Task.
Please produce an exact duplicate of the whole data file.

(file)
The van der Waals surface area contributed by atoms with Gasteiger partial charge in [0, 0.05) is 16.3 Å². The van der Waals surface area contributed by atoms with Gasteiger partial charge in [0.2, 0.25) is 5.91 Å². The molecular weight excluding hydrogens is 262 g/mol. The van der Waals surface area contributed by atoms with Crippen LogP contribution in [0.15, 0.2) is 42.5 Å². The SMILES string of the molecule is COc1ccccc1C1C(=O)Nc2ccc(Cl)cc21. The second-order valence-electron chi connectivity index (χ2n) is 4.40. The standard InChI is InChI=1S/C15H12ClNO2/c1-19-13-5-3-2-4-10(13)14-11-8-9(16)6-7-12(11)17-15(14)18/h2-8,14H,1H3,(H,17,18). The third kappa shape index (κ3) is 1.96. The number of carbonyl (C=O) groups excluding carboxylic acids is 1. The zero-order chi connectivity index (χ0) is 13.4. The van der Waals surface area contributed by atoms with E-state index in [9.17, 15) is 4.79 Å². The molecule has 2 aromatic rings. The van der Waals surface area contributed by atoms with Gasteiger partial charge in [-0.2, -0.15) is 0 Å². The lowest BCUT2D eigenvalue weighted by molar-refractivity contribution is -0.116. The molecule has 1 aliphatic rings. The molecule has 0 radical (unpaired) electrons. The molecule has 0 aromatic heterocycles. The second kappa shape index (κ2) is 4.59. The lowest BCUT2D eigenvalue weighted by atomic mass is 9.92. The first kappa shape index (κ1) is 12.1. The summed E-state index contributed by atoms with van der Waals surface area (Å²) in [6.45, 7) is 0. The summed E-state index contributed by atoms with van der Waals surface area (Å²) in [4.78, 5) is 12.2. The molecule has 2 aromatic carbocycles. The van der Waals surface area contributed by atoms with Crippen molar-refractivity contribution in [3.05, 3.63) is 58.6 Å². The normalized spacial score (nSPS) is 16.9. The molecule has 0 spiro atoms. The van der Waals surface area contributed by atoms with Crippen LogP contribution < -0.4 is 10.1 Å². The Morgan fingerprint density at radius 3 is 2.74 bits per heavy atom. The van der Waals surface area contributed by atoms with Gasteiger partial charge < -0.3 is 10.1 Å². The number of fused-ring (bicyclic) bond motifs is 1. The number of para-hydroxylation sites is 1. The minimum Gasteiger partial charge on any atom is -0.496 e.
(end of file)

The van der Waals surface area contributed by atoms with Gasteiger partial charge in [0, 0.05) is 16.3 Å². The van der Waals surface area contributed by atoms with Gasteiger partial charge in [0.2, 0.25) is 5.91 Å². The molecular weight excluding hydrogens is 262 g/mol. The van der Waals surface area contributed by atoms with Crippen LogP contribution in [0.15, 0.2) is 42.5 Å². The SMILES string of the molecule is COc1ccccc1C1C(=O)Nc2ccc(Cl)cc21. The second-order valence-electron chi connectivity index (χ2n) is 4.40. The standard InChI is InChI=1S/C15H12ClNO2/c1-19-13-5-3-2-4-10(13)14-11-8-9(16)6-7-12(11)17-15(14)18/h2-8,14H,1H3,(H,17,18). The third kappa shape index (κ3) is 1.96. The number of carbonyl (C=O) groups excluding carboxylic acids is 1. The zero-order chi connectivity index (χ0) is 13.4. The van der Waals surface area contributed by atoms with E-state index in [9.17, 15) is 4.79 Å². The molecule has 2 aromatic rings. The van der Waals surface area contributed by atoms with Gasteiger partial charge in [-0.2, -0.15) is 0 Å². The lowest BCUT2D eigenvalue weighted by molar-refractivity contribution is -0.116. The molecule has 1 aliphatic rings. The molecule has 0 radical (unpaired) electrons. The molecule has 0 aromatic heterocycles. The second kappa shape index (κ2) is 4.59. The lowest BCUT2D eigenvalue weighted by atomic mass is 9.92. The first kappa shape index (κ1) is 12.1. The summed E-state index contributed by atoms with van der Waals surface area (Å²) in [6.45, 7) is 0. The summed E-state index contributed by atoms with van der Waals surface area (Å²) in [4.78, 5) is 12.2. The molecule has 2 aromatic carbocycles. The van der Waals surface area contributed by atoms with Crippen molar-refractivity contribution in [3.05, 3.63) is 58.6 Å². The normalized spacial score (nSPS) is 16.9. The molecule has 0 spiro atoms. The van der Waals surface area contributed by atoms with Crippen LogP contribution < -0.4 is 10.1 Å². The Morgan fingerprint density at radius 3 is 2.74 bits per heavy atom. The van der Waals surface area contributed by atoms with Gasteiger partial charge < -0.3 is 10.1 Å². The number of fused-ring (bicyclic) bond motifs is 1. The number of para-hydroxylation sites is 1. The minimum Gasteiger partial charge on any atom is -0.496 e.